By Mara Abbott,
Olympian and CTS Contributing Editor
I waited two years for an interval workout. To be fair, those years were full: retiring from one sport, attempting to start a new one, injuring myself, and most of all, working on the perennial challenge of developing a mindset in which it didn’t matter if I ever did another interval workout at all. After all, I had left bike racing and had no competitive events on the horizon. Nonetheless, I had a hard time concealing my excitement when I got a text from my coach Dean with instructions for a workout with intensity – this time, on a track. Like, a running track.
Why it matters
After I stopped racing bikes competitively I decided it would be a good idea to try some running races. This ambitious goal quickly morphed into simply “learn how to run very slowly and cautiously and maybe try not to hurt myself”. I needed strength and a bit of pounding. It was going to take time to get enough miles in my legs that ramping up the speed would lead to a benefit, not a breakdown.
I once heard a strength coach compare weightlifting without core strength to putting a big boat motor on a canoe. It’s similar with intensity training – yes, in terms of structural strength, but also in terms of the rest and recovery habits you use daily to support that exertion. Intensity training is powerful, but it can hit you both ways. Using it strategically creates great leaps in fitness and ability, but over-use of intensity, or indulging when you aren’t rested or prepared, quickly leads to injury and overtraining.
How to do it
As I excitedly planned for my interval workout, the habits I had used for so many years on hard training days as a cyclist came rushing back. Every athlete only gets to do a certain amount of tough training without breaking down, so to reap the full benefit of your training cycle you have to make the hard days count. (I do want to offer a disclaimer before folks start asking questions – I don’t actually have an athletic goal in mind at the moment. I’ve always loved challenging myself though, even if just for the sake of an experiment.) I consider getting to do a tough workout to be a privilege – and I did not intend to waste this one. I used four tactics to make the most of my morning of the track, and they can help you too.
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- Rest – I restrained myself from going on a long trail run the day before my scheduled workout, even though I felt full of energy and the conditions were perfect. If you enter a tough workout fatigued and can’t put out your maximum power, you won’t be able to get the full benefits of that work – and that’s a shame, because it will still be just as uncomfortable.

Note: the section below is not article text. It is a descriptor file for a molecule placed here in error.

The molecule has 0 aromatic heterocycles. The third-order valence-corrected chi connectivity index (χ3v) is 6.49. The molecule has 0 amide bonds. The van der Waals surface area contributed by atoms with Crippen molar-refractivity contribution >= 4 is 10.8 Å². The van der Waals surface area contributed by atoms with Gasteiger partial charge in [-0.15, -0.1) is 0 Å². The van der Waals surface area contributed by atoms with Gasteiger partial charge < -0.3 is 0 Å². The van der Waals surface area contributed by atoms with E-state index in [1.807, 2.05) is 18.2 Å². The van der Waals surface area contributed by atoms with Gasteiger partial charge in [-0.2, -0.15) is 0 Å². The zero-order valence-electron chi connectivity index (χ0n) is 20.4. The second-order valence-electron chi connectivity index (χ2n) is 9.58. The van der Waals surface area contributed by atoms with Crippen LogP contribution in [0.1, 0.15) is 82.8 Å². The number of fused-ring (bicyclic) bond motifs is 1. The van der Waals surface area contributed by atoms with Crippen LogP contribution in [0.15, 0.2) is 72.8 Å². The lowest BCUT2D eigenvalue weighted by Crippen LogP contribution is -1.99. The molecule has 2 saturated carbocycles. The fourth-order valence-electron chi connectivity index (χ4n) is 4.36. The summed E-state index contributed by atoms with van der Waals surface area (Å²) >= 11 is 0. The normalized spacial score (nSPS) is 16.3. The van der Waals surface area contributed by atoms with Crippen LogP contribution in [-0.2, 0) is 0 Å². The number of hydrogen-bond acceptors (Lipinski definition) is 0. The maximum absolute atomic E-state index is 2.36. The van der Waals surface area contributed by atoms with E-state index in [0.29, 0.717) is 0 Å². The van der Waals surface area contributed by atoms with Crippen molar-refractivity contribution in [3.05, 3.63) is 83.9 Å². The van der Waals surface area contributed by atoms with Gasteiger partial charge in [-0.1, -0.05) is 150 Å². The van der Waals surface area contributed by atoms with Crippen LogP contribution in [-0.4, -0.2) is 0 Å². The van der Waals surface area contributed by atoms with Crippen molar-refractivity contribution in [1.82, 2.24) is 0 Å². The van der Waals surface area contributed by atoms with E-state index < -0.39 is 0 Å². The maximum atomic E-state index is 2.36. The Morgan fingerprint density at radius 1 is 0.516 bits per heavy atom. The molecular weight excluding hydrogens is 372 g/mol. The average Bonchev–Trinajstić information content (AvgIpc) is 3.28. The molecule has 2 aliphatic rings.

- Focus – Checking out mentally can be one of the best parts of long runs or bike rides. Unfortunately, it requires focus to reach peak exertion while maintaining form and efficiency. Both mental and physical discipline are important if you want to excel at hard workouts. Acknowledge – without judgment – if this is a challenge for you, so you and your coach can honestly strategize solutions.
- Be ok with inefficiency – I couldn’t just run from home to do my track workout, because it would have meant too many additional miles before and after my workout. That meant that I had to travel to the track as a separate trip – which I will confess I found a bit irritating. I also had to slow down and walk in between intervals. Hard interval workouts aren’t the ones where you rack up mileage or kilojoules on your power meter, and that isn’t their purpose. Don’t make it complicated. Your job as a coached athlete is quite simple: Put your very best effort into each prescribed challenge. Then, go home.
- Recover – Right after my workout I ate, did a bit of stretching, and then took it easy for the rest of the day. It was beautiful out, I didn’t have to work, and a short bike ride or hike seemed very appealing, but I restrained myself. Our bodies don’t get stronger when we put out an effort, they get stronger when we rebuild from that stress. It’s still possible to wreck a workout after it is over – so recover properly.
With intensity comes responsibility
A high-intensity workout is an opportunity. In an ideal world, it is an opportunity to challenge yourself in a way that allows you to grow stronger, rather than a chance to thrash yourself just for the sake of feeling accomplished. I had so much fun getting out and testing my physical limits last week after such a long hiatus, but it was also a reminder of the patience it took to train at a high level. To be your best on the day that it counts – whatever that may mean for you – you have to be willing to step back and take care of the details. If you’re going to put the work in, the best advice I can give is to follow through on the little things that make your work effective and allow you to fully enjoy the benefit.
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